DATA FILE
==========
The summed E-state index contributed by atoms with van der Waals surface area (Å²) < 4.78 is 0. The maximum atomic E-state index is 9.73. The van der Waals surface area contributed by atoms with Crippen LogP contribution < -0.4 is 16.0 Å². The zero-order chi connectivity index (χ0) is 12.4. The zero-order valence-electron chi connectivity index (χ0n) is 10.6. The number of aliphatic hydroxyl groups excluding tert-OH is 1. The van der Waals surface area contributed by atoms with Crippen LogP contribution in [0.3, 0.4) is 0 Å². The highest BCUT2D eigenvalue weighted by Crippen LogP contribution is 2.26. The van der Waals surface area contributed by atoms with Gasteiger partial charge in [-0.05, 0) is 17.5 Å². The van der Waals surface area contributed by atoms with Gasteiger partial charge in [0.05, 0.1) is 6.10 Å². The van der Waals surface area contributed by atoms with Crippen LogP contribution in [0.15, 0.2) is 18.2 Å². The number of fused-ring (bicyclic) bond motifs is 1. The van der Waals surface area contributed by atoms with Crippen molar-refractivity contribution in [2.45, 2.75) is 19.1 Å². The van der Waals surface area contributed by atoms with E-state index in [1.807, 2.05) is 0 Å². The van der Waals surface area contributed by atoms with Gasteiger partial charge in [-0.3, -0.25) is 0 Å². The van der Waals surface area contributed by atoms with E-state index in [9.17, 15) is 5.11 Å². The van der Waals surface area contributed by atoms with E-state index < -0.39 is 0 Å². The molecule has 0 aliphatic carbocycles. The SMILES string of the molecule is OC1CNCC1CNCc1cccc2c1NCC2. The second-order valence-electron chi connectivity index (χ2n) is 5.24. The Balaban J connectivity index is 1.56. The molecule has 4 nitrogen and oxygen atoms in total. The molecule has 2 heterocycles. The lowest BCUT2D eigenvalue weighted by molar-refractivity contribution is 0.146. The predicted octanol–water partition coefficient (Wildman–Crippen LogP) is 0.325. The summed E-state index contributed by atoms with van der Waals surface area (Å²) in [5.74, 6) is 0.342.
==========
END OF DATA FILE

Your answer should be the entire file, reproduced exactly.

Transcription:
The summed E-state index contributed by atoms with van der Waals surface area (Å²) < 4.78 is 0. The maximum atomic E-state index is 9.73. The van der Waals surface area contributed by atoms with Crippen LogP contribution < -0.4 is 16.0 Å². The zero-order chi connectivity index (χ0) is 12.4. The zero-order valence-electron chi connectivity index (χ0n) is 10.6. The number of aliphatic hydroxyl groups excluding tert-OH is 1. The van der Waals surface area contributed by atoms with Crippen LogP contribution in [0.3, 0.4) is 0 Å². The highest BCUT2D eigenvalue weighted by Crippen LogP contribution is 2.26. The van der Waals surface area contributed by atoms with Gasteiger partial charge in [-0.05, 0) is 17.5 Å². The van der Waals surface area contributed by atoms with Gasteiger partial charge in [0.05, 0.1) is 6.10 Å². The van der Waals surface area contributed by atoms with Crippen LogP contribution in [0.15, 0.2) is 18.2 Å². The number of fused-ring (bicyclic) bond motifs is 1. The van der Waals surface area contributed by atoms with Crippen molar-refractivity contribution in [2.45, 2.75) is 19.1 Å². The van der Waals surface area contributed by atoms with E-state index in [1.807, 2.05) is 0 Å². The van der Waals surface area contributed by atoms with Gasteiger partial charge in [-0.3, -0.25) is 0 Å². The van der Waals surface area contributed by atoms with E-state index in [9.17, 15) is 5.11 Å². The van der Waals surface area contributed by atoms with E-state index < -0.39 is 0 Å². The molecule has 0 aliphatic carbocycles. The SMILES string of the molecule is OC1CNCC1CNCc1cccc2c1NCC2. The second-order valence-electron chi connectivity index (χ2n) is 5.24. The Balaban J connectivity index is 1.56. The molecule has 4 nitrogen and oxygen atoms in total. The molecule has 2 heterocycles. The lowest BCUT2D eigenvalue weighted by molar-refractivity contribution is 0.146. The predicted octanol–water partition coefficient (Wildman–Crippen LogP) is 0.325. The summed E-state index contributed by atoms with van der Waals surface area (Å²) in [5.74, 6) is 0.342.